Who is making the beats on it?
Got production from The Tay, Devonwho, Ra Charm, Abjo, Stupid Diggy and a few others I can’t think of their names at the moment. I’m picky with beats.

How did you connect with the Sore Losers?
Met Brown back in ’08. Was needing a studio to record at and he had a mic and protools. Developed a pretty cool relationship with him and he thought i could rap. Seemed like he believed in me on a more serious lets get to this money like level. Since then I’ve been dedicated to getting better, and making music that people can feel.

Before hearing the Helluvastate album did you have any idea of some hiphop in Seattle?
No sir. Really surprised me. I don’t listen to many. I listen to the shit I can feel. Thadwickster and the other homie showed out on Helluvastate. A couple of joints such as “Skylife Salutations” and “Brain Champagne” made the everyday playlist.

Have you been exploring more music from our town?
I’m currently listening to Jus Moni Still Standing. Her Voice is beautiful. Haven’t had the time to reach out to her yet but I’m following her on twitter and would love to collab.

What music is in your ears today?
I jam a little bit of everything bro. From Minus The Bear to the old Juvenile. Today I jammed a little bit of Ab Soul, Pretty Lights, if it is felt then it is jammed. Music from the soul.

What’s in the works for you now?
Working on my 4th solo project titled Bravo. Working hard but my people need the music so I’m going to drop a mixtape in December titled No Defeat. The Audition was a stepping stone on the path to greatness. I experiment with the knowledge I’ve gained on these beats with no direction. After listening to it you would have learned something and would have enjoyed it. No doubt about it.

What’s a day in the life of Tunk look like?
Its spent observing and understanding. I start on a song late at night, finish it in the morning. A ton of writing and rehearsing. Perfecting.

Do you have any hobbies outside of music making?
Not at the moment. Dedicated to music until further notice.

Last words? Shout outs? Rants? Words of wisdom?
I go by the name of Tunk of The Talented and Gifted Knowitalls (TTGOK). Big shoutout to Will and the Members Only team. Be on the look out for No Defeat. We can on rise from here.

Catch Tunk on WordPress.
Catch Tunk on Facebook.
Catch Tunk on Twitter.

One Time @ Bandcamp With… Jeeks

After a month long break we are back with the Bandcamp conversations. Monday, as per usual, I spoke on a favorite EP of mine from this year courtesy of Jeeks. A while back we spoke via email about his music, his life and more. If you didn’t peep the Arcade EP I highly suggest it if only for the opening tune, although you will find grooves within all five tracks that will make you nod your head, perhaps even dance.

Introduce yourself to Seattle.
Hello Seattle. My name’s Glenn, although most people refer to me as Jeeks.

How old are you?

Where do you reside? Is this where you grew up?
I’m currently living in South London and I’ve been here since September 2009. I grew up just outside the city in a town called Hemel Hempstead.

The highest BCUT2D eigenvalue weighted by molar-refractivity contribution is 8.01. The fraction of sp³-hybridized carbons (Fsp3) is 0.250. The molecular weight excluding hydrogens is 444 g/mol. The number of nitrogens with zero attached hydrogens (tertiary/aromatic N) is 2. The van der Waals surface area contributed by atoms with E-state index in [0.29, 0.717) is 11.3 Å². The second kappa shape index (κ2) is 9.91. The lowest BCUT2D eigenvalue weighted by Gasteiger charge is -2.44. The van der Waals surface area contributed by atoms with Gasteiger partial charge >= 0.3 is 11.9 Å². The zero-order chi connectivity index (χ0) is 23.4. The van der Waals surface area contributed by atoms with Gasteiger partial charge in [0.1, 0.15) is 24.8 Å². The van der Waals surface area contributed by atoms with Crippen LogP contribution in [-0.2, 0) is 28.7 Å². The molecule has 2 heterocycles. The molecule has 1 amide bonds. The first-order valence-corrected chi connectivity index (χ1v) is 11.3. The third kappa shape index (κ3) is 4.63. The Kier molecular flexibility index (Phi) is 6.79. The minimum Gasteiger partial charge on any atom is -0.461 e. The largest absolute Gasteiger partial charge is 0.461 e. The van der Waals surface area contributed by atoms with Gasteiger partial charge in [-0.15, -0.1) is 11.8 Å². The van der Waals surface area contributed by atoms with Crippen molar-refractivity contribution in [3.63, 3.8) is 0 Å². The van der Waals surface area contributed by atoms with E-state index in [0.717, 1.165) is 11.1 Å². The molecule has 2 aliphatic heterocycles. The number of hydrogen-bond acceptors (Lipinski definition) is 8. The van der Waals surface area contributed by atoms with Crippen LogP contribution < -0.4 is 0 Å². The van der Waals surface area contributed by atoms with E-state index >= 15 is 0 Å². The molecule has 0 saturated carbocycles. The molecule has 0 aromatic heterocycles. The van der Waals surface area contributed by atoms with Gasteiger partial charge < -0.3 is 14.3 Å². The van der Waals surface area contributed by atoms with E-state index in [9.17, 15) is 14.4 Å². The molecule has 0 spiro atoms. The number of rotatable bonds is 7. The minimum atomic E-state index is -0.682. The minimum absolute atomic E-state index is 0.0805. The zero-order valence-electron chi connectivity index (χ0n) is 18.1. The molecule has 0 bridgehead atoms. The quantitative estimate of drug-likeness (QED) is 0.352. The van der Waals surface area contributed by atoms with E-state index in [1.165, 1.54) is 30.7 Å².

Is the Arcade EP your first musical project?
It’s my debut release, yea.

How long have you been making tunes? How long was the EP in the making?
I got into making beats when I was about 16. At first, everything I was doing was on more of a hiphop tip and it wasn’t until around summertime of last year that I started experimenting with more danceable tracks. I made “Wonderfunk” in August and developed the rest from there, so I guess it took about 5 months. It seems like a long time for a 5-track EP, but the more beats I made for it the less I liked the ones I’d done previously. I was moving flats at the time too, so for a while the tracks sat in my laptop as drafts before I fixed them up at my new place.

Are you playing instruments on it? What does your studio set up look like?
I use an Alesis Micron for the majority of my synth work but otherwise any instrumentation, like the slap basses for example, is done in the sequencer. My setup consists of a Toshiba laptop, an Edirol soundcard, a pair of third-hand Tascam monitors, a Numark turntable, an Akai midi controller and the Micron… I’m looking to get a bass guitar eventually and incorporate that into my tunes. I sequence everything on Fruity Loops 8.

Is Jeeks your first musical persona?
Basically yes. It started out as Jeekay, but friends were referring to me as Jeeks so I changed it because I thought it sounded better. I never really liked Jeekay to be honest!

Are you playing out either as a DJ or performing the Jeeks stuff?
Since releasing Arcade I’ve been playing out a fair bit, yea. I’ve just been doing DJ sets of my own stuff. A friend of mine (Jon Phonics… google him) recently started using Ableton with a controller for his live shows and I’m hoping to eventually incorporate something similar into my sets. We’ve made a few tunes together and are planning on playing out as a duo as a kind of sideline to our own stuff. In the meantime though, i’m quite content using CDJs!

Are you working on new tunes?
I’ve been working on a new EP which I’m looking to release before the end of the year. Nothing’s set in stone, but I’m hoping that the next release will be available both digitally and on vinyl… But we’ll see! I’m yet to come up with a name for it, but I’m in the process of figuring out the artwork and trying to get a logo sorted out. I’ve been using samples a little more sparsely so it’s going to have a slightly different feel to it, but it’s all very much in the same vein.